An apple a day helps your brain

 

 

red-3580560__340My husband and I watch Jeopardy almost every night. Lately, I’m noticing my response time has slowed down. I know the answer, or rather the question, but I can’t come up with it as fast as I used to.

A study from the University of Illinois College of Agricultural, Consumer and Environmental Sciences suggests a way I can regain my competitive edge. Fiber. What?

As mammals age, immune cells in the brain known as microglia become chronically inflamed. Then they produce chemicals known to impair cognitive and motor function. That’s one explanation for why memory fades and other brain functions decline during old age.

The remedy appears to be eating more fiber. This causes good bacteria in the gut to grow. And that leads to a byproduct called butyrate. A drug called sodium butyrate has been shown to improve memory in mice, according to Professor Rodney Johnson.

His new study reveals, in old mice, that butyrate inhibits production of damaging chemicals by inflamed microglia. One of those chemicals is interleukin-1?, which has been associated with Alzheimer’s disease in humans.

It seems sodium butyrate has a bad smell, so people are not likely to want to take it. A diet high in soluble fiber is a more pleasant alternative.

Interestingly, a low fiber diet didn’t cause gut inflammation in young mice, only old mice.

The researchers did not examine the effects of the diet on cognition. That comes next courtesy of a new, almost-$2 million grant from the National Institute on Aging, part of the National Institutes of Health.

Johnson feels his findings in mice should apply to humans too. “What you eat matters. We know that older adults consume 40 percent less dietary fiber than is recommended. Not getting enough fiber could have negative consequences for things you don’t even think about, such as connections to brain health and inflammation in general.”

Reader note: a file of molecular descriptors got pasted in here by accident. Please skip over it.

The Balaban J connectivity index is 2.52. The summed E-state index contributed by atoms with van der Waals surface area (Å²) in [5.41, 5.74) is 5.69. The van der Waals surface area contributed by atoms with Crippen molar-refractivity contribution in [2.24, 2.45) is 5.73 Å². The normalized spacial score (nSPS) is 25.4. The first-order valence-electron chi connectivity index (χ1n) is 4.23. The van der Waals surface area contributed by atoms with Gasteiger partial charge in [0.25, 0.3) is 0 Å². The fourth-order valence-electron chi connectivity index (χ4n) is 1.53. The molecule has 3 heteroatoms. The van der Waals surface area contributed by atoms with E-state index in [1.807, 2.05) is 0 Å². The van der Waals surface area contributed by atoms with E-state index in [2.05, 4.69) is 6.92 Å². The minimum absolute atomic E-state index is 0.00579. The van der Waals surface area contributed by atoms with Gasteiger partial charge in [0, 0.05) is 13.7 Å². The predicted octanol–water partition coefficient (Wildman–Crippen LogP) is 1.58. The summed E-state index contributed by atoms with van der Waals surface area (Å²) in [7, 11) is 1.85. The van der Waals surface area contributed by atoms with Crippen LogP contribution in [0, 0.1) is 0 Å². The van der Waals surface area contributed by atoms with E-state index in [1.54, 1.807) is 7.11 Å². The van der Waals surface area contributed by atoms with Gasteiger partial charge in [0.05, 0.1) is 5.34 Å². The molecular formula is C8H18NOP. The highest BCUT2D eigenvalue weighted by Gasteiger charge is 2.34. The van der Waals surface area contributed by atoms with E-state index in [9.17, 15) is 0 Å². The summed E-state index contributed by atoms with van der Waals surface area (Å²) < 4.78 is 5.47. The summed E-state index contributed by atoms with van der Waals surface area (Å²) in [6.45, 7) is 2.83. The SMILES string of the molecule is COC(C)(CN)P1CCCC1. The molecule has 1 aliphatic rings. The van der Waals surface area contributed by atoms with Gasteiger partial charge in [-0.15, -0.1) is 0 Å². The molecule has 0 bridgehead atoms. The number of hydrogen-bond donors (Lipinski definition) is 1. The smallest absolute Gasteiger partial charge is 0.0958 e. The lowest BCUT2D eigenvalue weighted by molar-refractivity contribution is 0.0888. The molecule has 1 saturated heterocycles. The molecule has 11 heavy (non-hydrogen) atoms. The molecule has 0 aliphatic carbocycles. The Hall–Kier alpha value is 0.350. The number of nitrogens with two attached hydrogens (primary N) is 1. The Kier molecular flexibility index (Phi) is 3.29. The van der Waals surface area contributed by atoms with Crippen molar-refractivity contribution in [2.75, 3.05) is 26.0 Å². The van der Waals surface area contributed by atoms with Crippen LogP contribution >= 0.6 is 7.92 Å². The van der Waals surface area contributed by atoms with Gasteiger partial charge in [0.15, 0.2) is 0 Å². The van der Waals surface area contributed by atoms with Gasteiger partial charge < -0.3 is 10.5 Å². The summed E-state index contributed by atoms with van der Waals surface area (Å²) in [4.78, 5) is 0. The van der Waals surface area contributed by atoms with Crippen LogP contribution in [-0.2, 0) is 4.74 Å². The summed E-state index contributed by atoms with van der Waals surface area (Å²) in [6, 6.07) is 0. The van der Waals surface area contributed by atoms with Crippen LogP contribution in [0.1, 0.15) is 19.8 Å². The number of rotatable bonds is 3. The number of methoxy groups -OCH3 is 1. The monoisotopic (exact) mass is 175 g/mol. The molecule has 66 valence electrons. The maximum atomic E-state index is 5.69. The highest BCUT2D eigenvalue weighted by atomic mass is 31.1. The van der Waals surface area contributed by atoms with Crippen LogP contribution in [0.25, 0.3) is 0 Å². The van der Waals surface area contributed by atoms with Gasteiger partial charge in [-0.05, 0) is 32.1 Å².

According to WebMD, foods containing high levels of soluble fiber include dried beans, oats, oat bran, rice bran, barley, citrus fruits, apples, strawberries, peas, and potatoes.

That spple a day advice is right on.

 

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Want to keep working? Plan ahead

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A study done at the University of Gothenburg says if you plan to work in your senior years, you should start planning before age 50.

The researchers, psychologists Kerstin Wentz and Kristina Gyllensten, say their participants engaged in what they call career crafting. This meant taking themselves seriously and thinking about what they wanted in life. Remaining employed at least part time allowed them to flourish and avoid boredom while maintaining a social life. They were proactive about learning new things.

The researchers advise vocational counseling for those age 45 similar to what is given to teenagers. They also advocate making student loans available.

As an avid devotee of MOOCs and webinars, I love this idea. Personally, I grew to hate the career in the insurance industry I stumbled into at age 18. At age 45, I embarked on a master’s degree to pursue something more meaningful. I cycled through several stop gap jobs until I finally got a job at a community college. That whole process might have been shortened if I had done better research and planning.

What’s your story? Will you continue working past “normal” retirement age?

Brain clutter

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Oh, man. It’s not enough that I have to worry about clutter in my house. Now I have to worry about clutter in my brain.

According to a study done at Georgia Institute of Technology, older people lack confidence in what they remember because their brains have absorbed not only what they focused on but also non-essential info, i.e., clutter-what other conversations were taking place around them, what music was playing.

Younger folks apparently don’t have this problem. Their brains don’t store the irrelevant details in the first place.

The researchers point out that this can be particularly problematic for seniors if someone tries to scam them. They can be convinced they have forgotten something that never took place.

I feel a little ambivalent about all of this. As a writer, I would think that the ability, albeit unconscious, to note more details would be an advantage, not a detriment. Is this a function purely of having lived longer and having more backstory to connect new material to? Do we become less sure of everything as we age just because we’re increasingly aware of how little we really know?